Talos F200i TEM
Explore MyScope Outreach
Video: Solid Oxide Fuel Cells
The 2016 Image Contest Grand Prize Winner
EMBO Practical Course : Volume electron microscopy by automated serial SEM
The 2017 annual meeting of the Australian Society for Biophysics
Molecular Perspectives on Protein-Protein Interactions
Webcast: How Image Accuracy Impacts Your Research
What's new in PerGeos 1.1
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Blood cells from human chronic wound.
Courtesy of Kinulpe Honorato-Sampaio
Taken by Quanta SEM microscope
Courtesy of Dr. Aldona Nowicka , Maria Curie-Sklodowska University in Lublin
Moss bags used in the environmental biomonitoring of trace metals from atmospheric deposition.
These structures are defective capacitors of a Silicon chip. Polysilicon top plates present different gray levels : This is an illustration of Passive Voltage Contrast, the polysilicon top plates are charged up by the primary e-beam and this charge amount is modulated by different capacitor leakage levels.
Courtesy of Julien Goxe
Taken by Nova NanoSEM microscope
Cretaceous sedimentary rocks which occur on Snow Hill Island Antarctica, include spectacular mounds dominated by fossil bivalves. In amongst the bivalves are complex carbonate mineral cements, interpreted to have formed as a result of methane seeping through the sediments on the Cretaceous sea floor. The carbonate cements are complex but this QEMSCAN fieldscan image allows us to map the texture of polished thin sections of these spectacular rocks. Image size is 11mm square and mapped at 5 microns x-ray resolution. Image courtesy of Dr Duncan Pirrie and Dr Gavyn Rollinson, CSM,UOE,UK.
Courtesy of Dr Duncan Pirrie and Dr Gavyn Rollinson
Taken by QEMSCAN microscope
Gold nanorod tomographic reconstruction.
Courtesy of Hadas Katz-Boon
Taken by Krios microscope
banana starch fixed in carbon tape and platinum coated.
Courtesy of Liz Dagostino
Botrytis sp. on Pinot noir grape skin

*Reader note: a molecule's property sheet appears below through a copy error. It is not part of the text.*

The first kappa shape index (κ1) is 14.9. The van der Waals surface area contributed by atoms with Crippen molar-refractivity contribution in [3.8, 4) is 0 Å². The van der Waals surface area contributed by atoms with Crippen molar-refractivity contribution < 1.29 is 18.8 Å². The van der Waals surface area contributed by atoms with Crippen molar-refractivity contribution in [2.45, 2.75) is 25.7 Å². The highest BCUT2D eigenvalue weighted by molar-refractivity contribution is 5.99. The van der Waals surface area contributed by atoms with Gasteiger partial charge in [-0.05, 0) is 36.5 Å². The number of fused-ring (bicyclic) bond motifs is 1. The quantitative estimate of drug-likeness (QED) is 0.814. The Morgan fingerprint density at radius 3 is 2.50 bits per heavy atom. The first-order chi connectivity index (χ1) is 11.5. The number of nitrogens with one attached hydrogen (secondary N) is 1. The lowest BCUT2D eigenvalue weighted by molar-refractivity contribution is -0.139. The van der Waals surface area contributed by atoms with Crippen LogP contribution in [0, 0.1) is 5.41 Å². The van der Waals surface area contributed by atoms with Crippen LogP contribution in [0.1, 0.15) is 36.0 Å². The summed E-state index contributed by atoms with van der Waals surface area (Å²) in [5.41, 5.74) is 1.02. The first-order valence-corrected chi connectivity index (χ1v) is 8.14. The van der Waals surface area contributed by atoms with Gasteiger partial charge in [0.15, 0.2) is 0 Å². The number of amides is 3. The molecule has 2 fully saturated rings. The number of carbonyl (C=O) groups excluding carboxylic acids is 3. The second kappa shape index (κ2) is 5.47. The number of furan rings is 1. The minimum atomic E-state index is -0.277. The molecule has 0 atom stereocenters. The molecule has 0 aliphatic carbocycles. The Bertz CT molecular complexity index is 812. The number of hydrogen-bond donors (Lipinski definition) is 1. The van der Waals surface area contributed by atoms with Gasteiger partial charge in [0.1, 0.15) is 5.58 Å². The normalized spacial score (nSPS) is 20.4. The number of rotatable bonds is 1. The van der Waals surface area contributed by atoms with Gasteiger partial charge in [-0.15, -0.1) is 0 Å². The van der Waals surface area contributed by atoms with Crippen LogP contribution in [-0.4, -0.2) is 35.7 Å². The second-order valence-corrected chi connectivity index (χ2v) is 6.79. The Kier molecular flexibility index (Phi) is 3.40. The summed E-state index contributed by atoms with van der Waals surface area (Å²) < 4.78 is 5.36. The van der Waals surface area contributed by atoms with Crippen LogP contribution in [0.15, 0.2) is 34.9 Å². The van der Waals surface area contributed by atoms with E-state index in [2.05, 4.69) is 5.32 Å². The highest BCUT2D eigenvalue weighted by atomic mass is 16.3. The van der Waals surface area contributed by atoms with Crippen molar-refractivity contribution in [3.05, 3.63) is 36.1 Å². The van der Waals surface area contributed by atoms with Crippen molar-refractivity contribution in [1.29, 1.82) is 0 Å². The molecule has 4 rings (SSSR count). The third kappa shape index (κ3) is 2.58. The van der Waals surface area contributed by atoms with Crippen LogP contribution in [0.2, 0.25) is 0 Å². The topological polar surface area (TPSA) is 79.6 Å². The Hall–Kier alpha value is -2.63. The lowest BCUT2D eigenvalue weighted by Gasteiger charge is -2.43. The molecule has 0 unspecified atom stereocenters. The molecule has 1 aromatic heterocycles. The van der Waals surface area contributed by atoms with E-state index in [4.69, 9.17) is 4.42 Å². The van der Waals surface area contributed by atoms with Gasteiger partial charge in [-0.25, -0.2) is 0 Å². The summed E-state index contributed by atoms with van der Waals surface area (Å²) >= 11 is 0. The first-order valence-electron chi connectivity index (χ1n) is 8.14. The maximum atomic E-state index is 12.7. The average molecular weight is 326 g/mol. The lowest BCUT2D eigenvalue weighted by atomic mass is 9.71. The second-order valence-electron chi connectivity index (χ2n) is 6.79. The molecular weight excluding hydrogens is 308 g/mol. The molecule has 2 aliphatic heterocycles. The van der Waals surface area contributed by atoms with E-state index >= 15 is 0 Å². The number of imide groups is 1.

Courtesy of Ken Tiekotter
Courtesy of Mr. sathish - , Christian medical collage.vellore (CMC)
Taken by Tecnai microscope
Self assembly of 500 nm polystyrene nanospheres onto optical photoresist. The nanospheres acts like microlenses, exposing the resist and patterning it with a dot structure. After metalisation (in this case sputtered permalloy) the following lift-off leaves the metal structure on the upper pert of the microphoto. In the lower part the original array of self-assembled nanospheres used as microlenses.
Courtesy of Luca Boarino
Taken by Inspect F50 microscope
The image is of gold coated fluorapatite grown on a protein coated PDMS substrate. This comes from a project which studies the enamel mineral formation. Enamel has a complex hierarchical structure which we would like to recreate.
Courtesy of Ms. Kseniya Shuturminska , Queen Mary University of London
Taken by Inspect microscope
A: Egg hoverflies (Diptera Syrphidae) (150x) B: The same egg after hatching (145x) C: Details of the surface(500x) D: Details of the surface(1,800x)
Courtesy of Riccardo Antonelli
iron nodules from soil
Courtesy of wadah mahmoud
A toy guitar's rope
Courtesy of Dr. Maria Carbajo , UNIVERSIDAD DE EXTREMADURA
Taken by Quanta 3D microscope
Courtesy of Prof. Wolfgang Baumeister and Dr. Juergen Plitzko, Max-Planck Institute for Biochemistry, Martinsried, Germany
Taken by Titan Krios microscope
A rare sighting in a Scanning Electron Microscope, behold the Micro Unicorn!
Courtesy of Dr. Joshua Schumacher , National Institute of Standards and Technology
Taken by Helios NanoLab microscope
Courtesy of Mr. Mucciolo Antonio , University of Lausanne
colorized tin ball
Copper metal with a sulfur and chromium reaction ring
Courtesy of Laura Schlimgen
A small colony of bacteria was found proliferating on the surface of a newly developed bio-polymer. While the presence of bacteria was unintentional, the bacterial growth provides evidence for the bio-compatibility properties of the polymer.
Courtesy of Dr. Mark McClendon , Northwestern University
Courtesy of Dr. Rita Marimon , Universitat Rovira i Virgili
A particle found in the minerals processing cycle of platinum ores.
Courtesy of Musarrat Safi
Taken by MLA microscope
Courtesy of Dr. Wei Luo , Oregon state university
HRTEM image of mmt polymer composite
Courtesy of Mr. Anton Orekhov , NATIONAL RESEARCH CENTRE KURCHATOV INSTITUTE
Image of neuroblastoma cells grown on Thermanox coverslip; courtesy of student Lauren Frankel.
Courtesy of Alyssa Calabro
Congratulations to the winners of the 2017 Nobel Prize in Chemistry. Three scientists; Dr. Jacques Dubochet, Dr. Joachim Frank, and Dr. Richard Henderson, were awarded the prize for their developments within Cryo-Electron Microscopy.
We are extremely proud of what these researchers and the structural biology community have achieved.